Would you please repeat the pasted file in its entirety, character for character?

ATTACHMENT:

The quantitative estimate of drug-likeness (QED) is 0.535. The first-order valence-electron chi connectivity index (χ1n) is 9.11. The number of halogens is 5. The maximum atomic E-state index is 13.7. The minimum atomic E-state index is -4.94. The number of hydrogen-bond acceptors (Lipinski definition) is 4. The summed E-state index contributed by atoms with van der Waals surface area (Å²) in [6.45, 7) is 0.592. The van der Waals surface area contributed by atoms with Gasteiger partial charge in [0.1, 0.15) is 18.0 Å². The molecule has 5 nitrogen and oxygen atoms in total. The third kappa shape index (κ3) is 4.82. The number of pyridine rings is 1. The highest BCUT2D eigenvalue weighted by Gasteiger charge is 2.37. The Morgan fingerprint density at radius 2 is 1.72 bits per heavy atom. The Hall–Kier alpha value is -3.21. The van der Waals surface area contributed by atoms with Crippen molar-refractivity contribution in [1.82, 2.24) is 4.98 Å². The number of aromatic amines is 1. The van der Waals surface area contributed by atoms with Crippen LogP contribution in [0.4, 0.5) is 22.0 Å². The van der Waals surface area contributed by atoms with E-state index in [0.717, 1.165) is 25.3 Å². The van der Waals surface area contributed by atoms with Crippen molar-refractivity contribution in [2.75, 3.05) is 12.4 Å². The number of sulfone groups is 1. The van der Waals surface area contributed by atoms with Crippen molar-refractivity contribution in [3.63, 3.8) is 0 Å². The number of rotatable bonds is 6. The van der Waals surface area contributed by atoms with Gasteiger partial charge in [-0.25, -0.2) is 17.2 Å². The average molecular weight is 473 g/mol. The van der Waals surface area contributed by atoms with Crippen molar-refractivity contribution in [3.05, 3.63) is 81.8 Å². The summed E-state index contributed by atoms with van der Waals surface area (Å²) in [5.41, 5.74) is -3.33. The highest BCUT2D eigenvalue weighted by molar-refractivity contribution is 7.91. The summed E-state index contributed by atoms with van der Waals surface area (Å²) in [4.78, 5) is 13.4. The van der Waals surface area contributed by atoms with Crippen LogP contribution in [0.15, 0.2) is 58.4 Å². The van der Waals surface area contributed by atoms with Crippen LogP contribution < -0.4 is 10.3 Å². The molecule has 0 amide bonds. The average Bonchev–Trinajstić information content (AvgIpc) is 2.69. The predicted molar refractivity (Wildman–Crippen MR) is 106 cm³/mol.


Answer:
The quantitative estimate of drug-likeness (QED) is 0.535. The first-order valence-electron chi connectivity index (χ1n) is 9.11. The number of halogens is 5. The maximum atomic E-state index is 13.7. The minimum atomic E-state index is -4.94. The number of hydrogen-bond acceptors (Lipinski definition) is 4. The summed E-state index contributed by atoms with van der Waals surface area (Å²) in [6.45, 7) is 0.592. The van der Waals surface area contributed by atoms with Gasteiger partial charge in [0.1, 0.15) is 18.0 Å². The molecule has 5 nitrogen and oxygen atoms in total. The third kappa shape index (κ3) is 4.82. The number of pyridine rings is 1. The highest BCUT2D eigenvalue weighted by Gasteiger charge is 2.37. The Morgan fingerprint density at radius 2 is 1.72 bits per heavy atom. The Hall–Kier alpha value is -3.21. The van der Waals surface area contributed by atoms with Crippen molar-refractivity contribution in [1.82, 2.24) is 4.98 Å². The number of aromatic amines is 1. The van der Waals surface area contributed by atoms with Crippen LogP contribution in [0.4, 0.5) is 22.0 Å². The van der Waals surface area contributed by atoms with E-state index in [0.717, 1.165) is 25.3 Å². The van der Waals surface area contributed by atoms with Crippen molar-refractivity contribution in [2.75, 3.05) is 12.4 Å². The number of sulfone groups is 1. The van der Waals surface area contributed by atoms with Crippen molar-refractivity contribution in [3.63, 3.8) is 0 Å². The number of rotatable bonds is 6. The van der Waals surface area contributed by atoms with Gasteiger partial charge in [-0.25, -0.2) is 17.2 Å². The average molecular weight is 473 g/mol. The van der Waals surface area contributed by atoms with Crippen molar-refractivity contribution in [3.05, 3.63) is 81.8 Å². The summed E-state index contributed by atoms with van der Waals surface area (Å²) in [5.41, 5.74) is -3.33. The highest BCUT2D eigenvalue weighted by molar-refractivity contribution is 7.91. The summed E-state index contributed by atoms with van der Waals surface area (Å²) in [4.78, 5) is 13.4. The van der Waals surface area contributed by atoms with Crippen LogP contribution in [0.15, 0.2) is 58.4 Å². The van der Waals surface area contributed by atoms with Crippen LogP contribution < -0.4 is 10.3 Å². The molecule has 0 amide bonds. The average Bonchev–Trinajstić information content (AvgIpc) is 2.69. The predicted molar refractivity (Wildman–Crippen MR) is 106 cm³/mol.